Purposeful and meaningful

Error message

Warning: Creating default object from empty value in load_weighted_ads() (line 1115 of /home/canadianmenno/public_html/sites/all/modules/weighted_ads/weighted_ads.module).

Staff changes at Mennonite Church Eastern Canada

Dave Rogalsky, Eastern Canada Correspondent

The numerous staff changes at Mennonite Church Eastern Canada in the last year have been coming for a long time. 

Top (from left to right): David Martin, Henry Paetkau, Al Rempel, Robertson Mbayamvula and Catherin van Sintern Dick
Bottom (from left to right): Kevin Derksen, Norm Dyck, Brian Bauman, Marilyn Rudy-Froese and Mollee Moua

David Martin, the regional church’s executive minister, believes that the 2005 MC Eastern Canada restructuring influenced the new mission statement and began to shift staff structures and job assumptions. “Extending the peace of Jesus Christ: Making disciples, growing congregations, forming leaders” is part of the thinking that has moved the regional church toward a focus that has become one of “supporting congregations to be more engaged in witness in their local communities, locally, regionally, nationally and internationally,” he says. “The focus and target [have] been to help congregations to think beyond themselves, to see themselves as less centred on self-care and more focussed on engaging their faith in the marketplace, with their neighbours.”

Henry Paetkau, the area church minister, adds that this has been “a shift from delivering and providing program support.”

Al Rempel, now the full-time regional minister, has developed a congregational assessment tool together with Credence and Co. that helps congregations see what their passions, internal gifting and resources are, a move away from helping congregations in visioning and goal-setting.

To his role have recently been added three quarter-time regional minister associates—Roberson Mbayamvula, Catherin van Sintern Dick and Kevin Derksen—to “pastor pastors” so that they can help their congregations be faithful in their “increasingly secular” local context. This includes the increasingly intercultural nature of the church with both new Canadian congregations, and many new Canadians in and around established local congregations.

MC Canada’s restructuring has also focussed mission work within congregations, including International Witness through a relational funding model that requires part of each worker’s support to come directly from local congregations.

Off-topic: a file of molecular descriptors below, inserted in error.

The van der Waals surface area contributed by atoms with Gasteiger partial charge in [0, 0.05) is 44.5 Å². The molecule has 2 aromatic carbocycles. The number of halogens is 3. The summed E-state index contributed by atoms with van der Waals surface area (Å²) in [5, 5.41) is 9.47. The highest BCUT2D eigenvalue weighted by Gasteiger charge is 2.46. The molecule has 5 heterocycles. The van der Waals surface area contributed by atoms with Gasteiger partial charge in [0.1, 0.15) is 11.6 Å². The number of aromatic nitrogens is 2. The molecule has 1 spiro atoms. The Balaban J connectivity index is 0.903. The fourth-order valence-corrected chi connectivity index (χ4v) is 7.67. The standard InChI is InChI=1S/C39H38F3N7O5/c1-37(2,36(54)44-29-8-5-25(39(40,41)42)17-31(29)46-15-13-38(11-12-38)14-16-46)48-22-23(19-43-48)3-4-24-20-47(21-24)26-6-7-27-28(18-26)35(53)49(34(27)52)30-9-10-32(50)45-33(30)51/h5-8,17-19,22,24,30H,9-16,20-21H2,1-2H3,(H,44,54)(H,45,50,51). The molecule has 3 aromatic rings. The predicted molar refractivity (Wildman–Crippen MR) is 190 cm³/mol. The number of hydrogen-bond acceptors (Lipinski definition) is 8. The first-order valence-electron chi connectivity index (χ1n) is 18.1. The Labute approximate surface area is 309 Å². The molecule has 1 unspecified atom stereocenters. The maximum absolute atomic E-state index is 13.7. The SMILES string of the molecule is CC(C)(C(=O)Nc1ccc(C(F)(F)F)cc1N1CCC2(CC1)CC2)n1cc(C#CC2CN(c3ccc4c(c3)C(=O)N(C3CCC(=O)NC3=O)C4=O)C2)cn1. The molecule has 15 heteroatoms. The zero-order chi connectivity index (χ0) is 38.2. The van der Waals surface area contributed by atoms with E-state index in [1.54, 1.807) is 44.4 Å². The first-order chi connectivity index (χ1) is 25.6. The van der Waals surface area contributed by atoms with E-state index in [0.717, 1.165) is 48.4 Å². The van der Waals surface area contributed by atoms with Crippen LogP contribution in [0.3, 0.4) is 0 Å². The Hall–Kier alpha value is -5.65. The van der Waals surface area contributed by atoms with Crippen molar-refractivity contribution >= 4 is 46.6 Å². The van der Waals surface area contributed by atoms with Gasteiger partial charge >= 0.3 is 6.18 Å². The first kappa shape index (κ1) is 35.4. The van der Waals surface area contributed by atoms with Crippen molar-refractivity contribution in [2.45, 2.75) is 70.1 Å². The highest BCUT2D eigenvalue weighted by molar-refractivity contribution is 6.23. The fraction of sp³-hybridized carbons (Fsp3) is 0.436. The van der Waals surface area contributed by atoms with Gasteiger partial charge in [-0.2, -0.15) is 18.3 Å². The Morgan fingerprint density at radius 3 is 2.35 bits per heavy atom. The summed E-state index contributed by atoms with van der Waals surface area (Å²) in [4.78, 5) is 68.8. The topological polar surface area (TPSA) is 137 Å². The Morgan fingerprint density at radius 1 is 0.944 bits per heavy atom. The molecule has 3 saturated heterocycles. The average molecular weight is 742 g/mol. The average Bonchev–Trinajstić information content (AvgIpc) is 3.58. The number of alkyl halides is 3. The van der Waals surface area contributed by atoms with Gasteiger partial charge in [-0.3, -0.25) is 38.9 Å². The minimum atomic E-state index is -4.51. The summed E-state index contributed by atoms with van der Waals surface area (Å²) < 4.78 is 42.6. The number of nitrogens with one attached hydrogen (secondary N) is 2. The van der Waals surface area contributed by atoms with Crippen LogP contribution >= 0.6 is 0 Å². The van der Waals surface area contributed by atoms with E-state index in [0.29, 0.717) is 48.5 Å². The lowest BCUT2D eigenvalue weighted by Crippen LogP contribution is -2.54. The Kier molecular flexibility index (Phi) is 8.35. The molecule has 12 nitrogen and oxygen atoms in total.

To help make these connections, Norm Dyck begins a two-pronged role—Witness connections and overseeing the ReLearning Community process MC Eastern Canada is recommending for all congregations.

Less a program, and more of a way for congregations to look for God at work in their community and join God in that work, ReLearning Community helps individuals and congregations connect with their own needs and also connect with God and the community around them.

Dyck’s first task will be to go to Myanmar to help develop an Anabaptist presence there. Eight years ago, when Brian Bauman, the regional church’s mission minister, first went there, the question was, Why is a regional church engaging internationally? Now it is part of the regional church’s role to be doing such work, and the presence of several Chin congregations in MC Eastern Canada is driving this particular connection.

Paetkau is retiring this spring, to be replaced by Marilyn Rudy-Froese. This position has changed over the years, from conference minister to area church minister, and is now changing again to church leadership minister.

In writing about her role, Rudy-Froese says, “As I have engaged with pastors at all levels of experience . . . [I have] heard their visions for the church and how God is calling us to move out of our comfort zones and build relationships with our neighbours and communities around us.”

“When Henry [Paetkau] was called,” says Martin, “there was already a move away from just administration, to helping pastors to take on the challenging questions of their ministry situation. With Rudy-Froese, there is a strong emphasis to help pastors and congregations to respond to the new context,” and to help them answer the question, “ ‘Where is God calling the pastor and congregation in their community?’ ”

Again, a focus on the intercultural community—in which there is comprehensive mutuality, reciprocity and equality between people of different cultures, nationalities or religions—in MC Eastern Canada and its congregations is key. “This is a journey we’re on,” says Bauman. “We are currently multicultural [in which people groups live alongside one another] and not intercultural,” adds Martin, including MC Eastern Canada staff.

But the lengthy presence of Mollee Moua from First Hmong Mennonite Church in Kitchener on the administrative staff has helped the Hmong feel more ownership of the regional church.

While no more changes are imminent, Bauman, Paetkau and Martin admit that there are more changes on the horizon as current senior leaders reach retirement.

The way Martin tells the story of these staff changes, while it may look like a flurry of recent activity, it has been slowly developing over many years, repositioning MC Eastern Canada to support congregations to discover their calling from God and to give them resources to fulfill their particular, local callings.

Share this page:

Add new comment

Canadian Mennonite invites comments and encourages constructive discussion about our content. Actual full names (first and last) are required. Comments are moderated and may be edited. They will not appear online until approved and will be posted during business hours. Some comments may be reproduced in print.